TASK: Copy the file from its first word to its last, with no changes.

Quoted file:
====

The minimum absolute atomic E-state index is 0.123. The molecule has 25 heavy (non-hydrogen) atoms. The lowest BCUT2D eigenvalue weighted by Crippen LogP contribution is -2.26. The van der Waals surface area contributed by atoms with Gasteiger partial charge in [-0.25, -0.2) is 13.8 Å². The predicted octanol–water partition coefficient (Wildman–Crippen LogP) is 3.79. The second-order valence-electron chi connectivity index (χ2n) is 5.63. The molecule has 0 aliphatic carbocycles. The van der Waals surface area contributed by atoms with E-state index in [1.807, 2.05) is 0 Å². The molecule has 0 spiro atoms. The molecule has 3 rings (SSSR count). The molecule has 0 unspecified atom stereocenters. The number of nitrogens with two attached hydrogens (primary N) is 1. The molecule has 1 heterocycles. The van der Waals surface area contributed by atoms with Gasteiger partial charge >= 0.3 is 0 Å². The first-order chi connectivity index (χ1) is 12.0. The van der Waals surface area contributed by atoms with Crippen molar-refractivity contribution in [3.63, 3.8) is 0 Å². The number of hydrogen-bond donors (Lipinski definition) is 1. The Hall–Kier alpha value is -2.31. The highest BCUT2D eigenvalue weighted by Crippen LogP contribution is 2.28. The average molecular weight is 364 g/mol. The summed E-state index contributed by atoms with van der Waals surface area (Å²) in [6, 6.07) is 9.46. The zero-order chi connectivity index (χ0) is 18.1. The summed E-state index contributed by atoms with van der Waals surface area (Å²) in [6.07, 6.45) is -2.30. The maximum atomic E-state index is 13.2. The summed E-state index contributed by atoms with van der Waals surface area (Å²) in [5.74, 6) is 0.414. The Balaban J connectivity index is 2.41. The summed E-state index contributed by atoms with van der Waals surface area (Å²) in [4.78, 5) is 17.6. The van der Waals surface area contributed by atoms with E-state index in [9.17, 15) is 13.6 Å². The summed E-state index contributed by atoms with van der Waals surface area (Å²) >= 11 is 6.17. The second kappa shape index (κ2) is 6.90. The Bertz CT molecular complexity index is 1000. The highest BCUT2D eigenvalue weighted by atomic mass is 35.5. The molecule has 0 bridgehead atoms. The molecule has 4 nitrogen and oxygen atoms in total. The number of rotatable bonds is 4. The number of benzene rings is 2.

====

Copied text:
The minimum absolute atomic E-state index is 0.123. The molecule has 25 heavy (non-hydrogen) atoms. The lowest BCUT2D eigenvalue weighted by Crippen LogP contribution is -2.26. The van der Waals surface area contributed by atoms with Gasteiger partial charge in [-0.25, -0.2) is 13.8 Å². The predicted octanol–water partition coefficient (Wildman–Crippen LogP) is 3.79. The second-order valence-electron chi connectivity index (χ2n) is 5.63. The molecule has 0 aliphatic carbocycles. The van der Waals surface area contributed by atoms with E-state index in [1.807, 2.05) is 0 Å². The molecule has 0 spiro atoms. The molecule has 3 rings (SSSR count). The molecule has 0 unspecified atom stereocenters. The number of nitrogens with two attached hydrogens (primary N) is 1. The molecule has 1 heterocycles. The van der Waals surface area contributed by atoms with Gasteiger partial charge >= 0.3 is 0 Å². The first-order chi connectivity index (χ1) is 12.0. The van der Waals surface area contributed by atoms with Crippen molar-refractivity contribution in [3.63, 3.8) is 0 Å². The number of hydrogen-bond donors (Lipinski definition) is 1. The Hall–Kier alpha value is -2.31. The highest BCUT2D eigenvalue weighted by Crippen LogP contribution is 2.28. The average molecular weight is 364 g/mol. The summed E-state index contributed by atoms with van der Waals surface area (Å²) in [6, 6.07) is 9.46. The zero-order chi connectivity index (χ0) is 18.1. The summed E-state index contributed by atoms with van der Waals surface area (Å²) in [6.07, 6.45) is -2.30. The maximum atomic E-state index is 13.2. The summed E-state index contributed by atoms with van der Waals surface area (Å²) in [5.74, 6) is 0.414. The Balaban J connectivity index is 2.41. The summed E-state index contributed by atoms with van der Waals surface area (Å²) in [4.78, 5) is 17.6. The van der Waals surface area contributed by atoms with E-state index in [9.17, 15) is 13.6 Å². The summed E-state index contributed by atoms with van der Waals surface area (Å²) >= 11 is 6.17. The second kappa shape index (κ2) is 6.90. The Bertz CT molecular complexity index is 1000. The highest BCUT2D eigenvalue weighted by atomic mass is 35.5. The molecule has 0 bridgehead atoms. The molecule has 4 nitrogen and oxygen atoms in total. The number of rotatable bonds is 4. The number of benzene rings is 2.